Walloon maternity ward closes as half of the midwives are pregnant

Walloon maternity ward closes as half of the midwives are pregnant
There is a high demand for nurses and care experts. Credit: Belga

The maternity ward of the Fagnes Health Centre in Chimay, in the Walloon province of Hainaut, has been forced to suspend its activities between 11 April and 30 June due to excessive absenteeism among its midwifery staff, the hospital announced in a press release on Thursday.

Out of 12 midwives employed by the centre, five are out on maternity leave. Another six full-time midwives are also not currently working. As a result, the activities of the maternity centre need to be suspended until a long-term solution can be found, explained Frédéric Dubois, communication manager for the HUmami Santé Charleroi-Chimay network.

Perinatal consultations at the hospital will still take place, but about 30 people who were expected to give birth at the hospital will now be directed elsewhere.

While the irony is certainly amusing, the problem is symptomatic of a larger shortage of nursing and midwifery professionals, both in Belgium and the rest of Europe. “The Chimay hospital is geographically isolated, which makes recruitment even harder,” Dubois complained.

Labour shortages

Belgian hospitals across the country are severely understaffed and rely on temporary workers, as well as those flown in from overseas, to plug labour shortages. In November last year, Belgian bank Belfius concluded that the hospital sector needed an additional 4,690 new employees.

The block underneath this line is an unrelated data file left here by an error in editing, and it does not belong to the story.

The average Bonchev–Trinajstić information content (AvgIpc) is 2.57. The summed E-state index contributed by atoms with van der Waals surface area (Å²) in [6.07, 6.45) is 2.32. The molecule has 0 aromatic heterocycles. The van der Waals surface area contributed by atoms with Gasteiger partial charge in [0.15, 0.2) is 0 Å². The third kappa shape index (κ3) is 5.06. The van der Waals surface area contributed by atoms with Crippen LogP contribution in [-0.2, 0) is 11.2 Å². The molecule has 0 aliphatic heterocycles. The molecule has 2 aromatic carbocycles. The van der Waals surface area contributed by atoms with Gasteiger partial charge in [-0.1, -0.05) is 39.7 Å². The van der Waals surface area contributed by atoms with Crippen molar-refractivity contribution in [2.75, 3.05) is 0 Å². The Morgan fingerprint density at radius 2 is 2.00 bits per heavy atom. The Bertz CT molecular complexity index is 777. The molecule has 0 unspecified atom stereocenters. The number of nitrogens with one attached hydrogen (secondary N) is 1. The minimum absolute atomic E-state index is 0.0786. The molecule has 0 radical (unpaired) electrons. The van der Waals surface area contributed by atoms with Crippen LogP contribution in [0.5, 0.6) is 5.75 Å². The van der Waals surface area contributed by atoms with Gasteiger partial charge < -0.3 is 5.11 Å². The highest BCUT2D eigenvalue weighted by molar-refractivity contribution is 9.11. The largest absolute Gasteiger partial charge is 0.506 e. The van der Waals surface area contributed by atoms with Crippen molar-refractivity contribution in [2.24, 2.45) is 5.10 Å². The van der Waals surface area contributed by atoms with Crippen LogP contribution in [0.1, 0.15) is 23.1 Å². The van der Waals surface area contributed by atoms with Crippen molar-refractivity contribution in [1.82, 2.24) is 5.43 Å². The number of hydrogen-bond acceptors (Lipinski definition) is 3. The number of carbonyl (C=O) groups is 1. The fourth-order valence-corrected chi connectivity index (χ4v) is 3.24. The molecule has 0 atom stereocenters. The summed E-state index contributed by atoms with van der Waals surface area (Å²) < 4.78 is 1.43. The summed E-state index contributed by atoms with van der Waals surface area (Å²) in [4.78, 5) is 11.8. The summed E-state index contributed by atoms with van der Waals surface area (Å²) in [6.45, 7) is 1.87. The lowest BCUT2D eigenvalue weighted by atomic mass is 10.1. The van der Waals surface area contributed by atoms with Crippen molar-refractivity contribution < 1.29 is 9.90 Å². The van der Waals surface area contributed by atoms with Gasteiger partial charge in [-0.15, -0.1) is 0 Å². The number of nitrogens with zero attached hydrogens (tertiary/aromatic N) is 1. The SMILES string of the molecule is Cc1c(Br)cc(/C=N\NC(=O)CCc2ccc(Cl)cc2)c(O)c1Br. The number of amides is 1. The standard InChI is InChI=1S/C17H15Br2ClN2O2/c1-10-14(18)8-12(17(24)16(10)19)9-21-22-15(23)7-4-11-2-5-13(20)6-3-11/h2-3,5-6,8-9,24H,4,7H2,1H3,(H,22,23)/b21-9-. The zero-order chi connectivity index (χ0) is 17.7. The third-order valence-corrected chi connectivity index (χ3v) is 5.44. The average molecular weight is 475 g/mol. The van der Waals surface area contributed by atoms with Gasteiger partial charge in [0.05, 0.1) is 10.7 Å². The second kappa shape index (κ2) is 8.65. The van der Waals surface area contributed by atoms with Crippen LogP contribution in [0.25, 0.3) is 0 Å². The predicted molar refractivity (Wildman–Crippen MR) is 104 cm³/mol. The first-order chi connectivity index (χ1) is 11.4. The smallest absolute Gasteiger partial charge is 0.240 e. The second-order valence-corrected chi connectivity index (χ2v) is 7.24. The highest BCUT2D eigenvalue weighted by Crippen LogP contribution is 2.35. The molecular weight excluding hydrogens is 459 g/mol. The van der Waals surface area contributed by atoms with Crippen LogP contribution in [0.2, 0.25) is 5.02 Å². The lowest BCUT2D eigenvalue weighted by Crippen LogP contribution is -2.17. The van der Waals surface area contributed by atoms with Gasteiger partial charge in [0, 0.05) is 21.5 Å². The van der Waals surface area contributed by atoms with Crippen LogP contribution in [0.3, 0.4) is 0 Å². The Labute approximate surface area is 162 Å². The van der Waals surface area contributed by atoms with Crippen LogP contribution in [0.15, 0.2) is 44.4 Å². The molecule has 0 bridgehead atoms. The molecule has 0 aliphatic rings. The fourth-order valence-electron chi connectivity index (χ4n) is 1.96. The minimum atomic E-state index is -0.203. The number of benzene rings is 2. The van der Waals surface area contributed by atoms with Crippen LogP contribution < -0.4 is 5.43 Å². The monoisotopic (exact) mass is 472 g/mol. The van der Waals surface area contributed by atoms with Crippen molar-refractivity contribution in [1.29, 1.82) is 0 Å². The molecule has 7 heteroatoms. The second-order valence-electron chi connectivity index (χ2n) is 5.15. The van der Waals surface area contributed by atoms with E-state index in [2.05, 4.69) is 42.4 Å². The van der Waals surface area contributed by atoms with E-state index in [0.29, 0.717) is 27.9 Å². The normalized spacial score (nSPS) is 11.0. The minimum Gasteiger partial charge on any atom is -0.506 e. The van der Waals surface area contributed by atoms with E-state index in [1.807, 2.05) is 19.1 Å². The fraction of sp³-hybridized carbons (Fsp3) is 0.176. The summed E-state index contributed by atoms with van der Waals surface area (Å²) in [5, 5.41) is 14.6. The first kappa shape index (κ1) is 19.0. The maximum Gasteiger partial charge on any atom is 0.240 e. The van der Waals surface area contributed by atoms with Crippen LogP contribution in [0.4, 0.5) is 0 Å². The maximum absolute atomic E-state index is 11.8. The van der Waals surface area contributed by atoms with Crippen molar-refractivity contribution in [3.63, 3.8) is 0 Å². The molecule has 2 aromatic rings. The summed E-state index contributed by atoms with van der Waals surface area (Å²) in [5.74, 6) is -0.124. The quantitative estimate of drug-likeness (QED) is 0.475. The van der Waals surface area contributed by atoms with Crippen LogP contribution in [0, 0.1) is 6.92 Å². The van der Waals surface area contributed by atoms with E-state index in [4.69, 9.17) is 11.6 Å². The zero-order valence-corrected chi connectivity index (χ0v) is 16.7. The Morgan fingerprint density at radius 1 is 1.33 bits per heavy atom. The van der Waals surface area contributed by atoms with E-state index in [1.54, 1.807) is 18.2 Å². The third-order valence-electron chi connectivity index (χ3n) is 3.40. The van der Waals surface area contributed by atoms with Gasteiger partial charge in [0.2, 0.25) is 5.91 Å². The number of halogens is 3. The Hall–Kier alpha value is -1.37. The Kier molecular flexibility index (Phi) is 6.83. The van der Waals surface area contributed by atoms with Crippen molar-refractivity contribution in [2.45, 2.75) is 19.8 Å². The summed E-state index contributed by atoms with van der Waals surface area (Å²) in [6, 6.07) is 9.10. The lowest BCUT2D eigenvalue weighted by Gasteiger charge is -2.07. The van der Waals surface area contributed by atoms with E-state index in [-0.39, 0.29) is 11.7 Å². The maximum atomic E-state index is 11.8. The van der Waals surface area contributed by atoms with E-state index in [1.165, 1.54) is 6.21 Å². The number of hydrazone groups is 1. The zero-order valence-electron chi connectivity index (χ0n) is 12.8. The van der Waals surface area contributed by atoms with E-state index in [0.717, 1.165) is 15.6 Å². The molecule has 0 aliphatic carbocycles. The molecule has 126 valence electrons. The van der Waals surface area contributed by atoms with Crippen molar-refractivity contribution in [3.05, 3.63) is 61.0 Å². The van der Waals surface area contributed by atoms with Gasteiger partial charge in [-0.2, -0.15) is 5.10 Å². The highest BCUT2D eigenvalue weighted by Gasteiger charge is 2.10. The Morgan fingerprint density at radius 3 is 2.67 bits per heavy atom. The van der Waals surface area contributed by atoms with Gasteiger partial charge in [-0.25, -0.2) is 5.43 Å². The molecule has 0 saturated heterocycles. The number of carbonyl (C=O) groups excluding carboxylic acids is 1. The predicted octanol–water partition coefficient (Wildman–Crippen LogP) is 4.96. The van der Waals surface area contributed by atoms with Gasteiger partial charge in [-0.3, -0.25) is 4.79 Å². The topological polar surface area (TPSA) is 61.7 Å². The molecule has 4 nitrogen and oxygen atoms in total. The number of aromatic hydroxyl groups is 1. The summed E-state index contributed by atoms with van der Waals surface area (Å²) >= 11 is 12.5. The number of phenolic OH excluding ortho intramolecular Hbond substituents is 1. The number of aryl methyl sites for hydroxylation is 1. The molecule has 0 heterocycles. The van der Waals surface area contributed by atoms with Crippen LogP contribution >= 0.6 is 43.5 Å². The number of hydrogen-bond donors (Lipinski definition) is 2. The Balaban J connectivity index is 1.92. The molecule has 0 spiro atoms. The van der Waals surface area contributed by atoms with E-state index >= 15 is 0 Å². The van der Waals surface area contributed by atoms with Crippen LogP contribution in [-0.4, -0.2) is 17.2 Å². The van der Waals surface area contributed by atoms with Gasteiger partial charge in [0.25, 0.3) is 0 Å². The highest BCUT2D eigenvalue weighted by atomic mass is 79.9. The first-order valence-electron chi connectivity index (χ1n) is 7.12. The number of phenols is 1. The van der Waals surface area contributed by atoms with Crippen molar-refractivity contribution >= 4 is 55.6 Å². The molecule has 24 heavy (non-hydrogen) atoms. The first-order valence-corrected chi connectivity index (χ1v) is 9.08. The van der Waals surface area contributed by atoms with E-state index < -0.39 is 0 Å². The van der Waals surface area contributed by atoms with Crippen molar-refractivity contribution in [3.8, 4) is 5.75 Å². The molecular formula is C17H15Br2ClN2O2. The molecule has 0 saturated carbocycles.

The Fagnes Health Centre has all but exhausted its options to find replacement staff. It first considered bringing in staff from Charleroi hospital, but they too are working to capacity. Interim staff were also considered, but this was unsuccessful.

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A public contract has been launched to designate a recruitment company responsible for finding the sorely needed midwifery staff. This will be a 4-year-long mission. The company will likely rely on overseas employees with certification equivalent to a Belgian midwifery degree. Chimay hospital says that it has already canvassed for staff in places such as Lebanon, but so far with “very few returns.”

“Contacts have been made with the AViQ (Walloon Agency for Quality of Life), the Regional Health Agency (ARS) of Hauts-de-France, and French cross-border hospitals. Procedures with the Centre Hospitalier de Fourmies and, in the event of high-risk pregnancy, the CHU of Charleroi, have already been established to assure the best conditions,” the Chimay hospital assured.

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